Unfortunately the word ‘posture’ for many men brings back memories of strict family members insisting they ‘sit up straight’ without ever explaining why. When many men suffer debilitating back pain, often caused by poor posture, they tend to ignore it as long as possible and conceal it from their mates. This tendency for men to suffer in silence and not visit their GPs had led to the creation of Men’s Health Week each year.
Why posture matters
In a study of back ache across the European Union it was found that 47 per cent of men had suffered back pain over the past year and figures for Australia will be similar. Strain on joints and muscle groups, often caused by long hours in poor postures, are responsible for much of this back pain and office workers are prone to this. The absenteeism this leads to is well-known but more work is actually lost through ‘presenteeism’ when workers turn up but cannot work efficiently because of the agony they are suffering. To prevent this it makes sense for men to create a better posture for themselves.
General tips for improving posture
Poor posture can be created by the way we stand as well as by the way we sit. Many men lean more on one foot than the other. This leads to problems of muscle imbalance and can lead to poor balance. It is therefore best to keep your feet the same distance apart as your shoulders so as to put equal weight on each foot. Pulling your shoulders back will make you stand tall and this will improve your posture. There should be a vertical line from your ear lobe through your shoulder to your hip. When sitting at a computer most men will find themselves leaning forward which puts considerable strain on your back. It is therefore better to sit up straight and to make sure that your feet are flat on the floor at the same distance as your hips. This is made easier if the top of the screen you are looking at is at eye level and your chair provides back support. The mouse and keyboard should also be close to you and it is best if the computer you use most is not a laptop.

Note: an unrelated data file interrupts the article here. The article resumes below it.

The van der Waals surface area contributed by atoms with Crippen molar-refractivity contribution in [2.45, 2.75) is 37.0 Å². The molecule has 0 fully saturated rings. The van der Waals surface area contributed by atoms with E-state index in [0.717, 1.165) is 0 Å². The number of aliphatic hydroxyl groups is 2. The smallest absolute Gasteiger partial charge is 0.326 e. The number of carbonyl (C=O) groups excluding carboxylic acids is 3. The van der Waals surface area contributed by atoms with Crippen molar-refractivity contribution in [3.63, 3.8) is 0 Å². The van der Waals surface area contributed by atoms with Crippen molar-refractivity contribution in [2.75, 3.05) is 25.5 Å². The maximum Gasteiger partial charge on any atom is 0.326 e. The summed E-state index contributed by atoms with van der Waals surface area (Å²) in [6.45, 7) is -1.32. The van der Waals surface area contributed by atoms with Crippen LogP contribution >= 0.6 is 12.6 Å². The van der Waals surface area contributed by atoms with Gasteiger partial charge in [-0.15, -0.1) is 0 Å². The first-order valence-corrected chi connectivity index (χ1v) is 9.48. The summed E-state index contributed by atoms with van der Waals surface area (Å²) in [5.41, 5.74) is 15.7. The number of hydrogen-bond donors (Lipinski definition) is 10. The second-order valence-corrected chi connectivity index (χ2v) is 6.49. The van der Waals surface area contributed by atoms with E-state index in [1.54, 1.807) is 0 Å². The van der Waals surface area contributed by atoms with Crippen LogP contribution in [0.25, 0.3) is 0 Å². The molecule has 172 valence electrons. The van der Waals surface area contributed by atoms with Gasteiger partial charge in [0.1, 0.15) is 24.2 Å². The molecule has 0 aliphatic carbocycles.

A few postural exercises for office workers
There are several exercises that office workers and anyone who works a great deal on computers have found helpful in improving their posture and avoiding the back ache that results. With back extensions you put your hands behind you on top of the pelvis and lean back as far as is comfortable. Neck stretches involve tilting your head towards your shoulder stretching those muscles. A doorway stretch involves putting your forearms along a door-frame and stretching your body slowly through the door. If you feel this is all a bit complicated you can simply periodically stretch or get up and walk for a minute.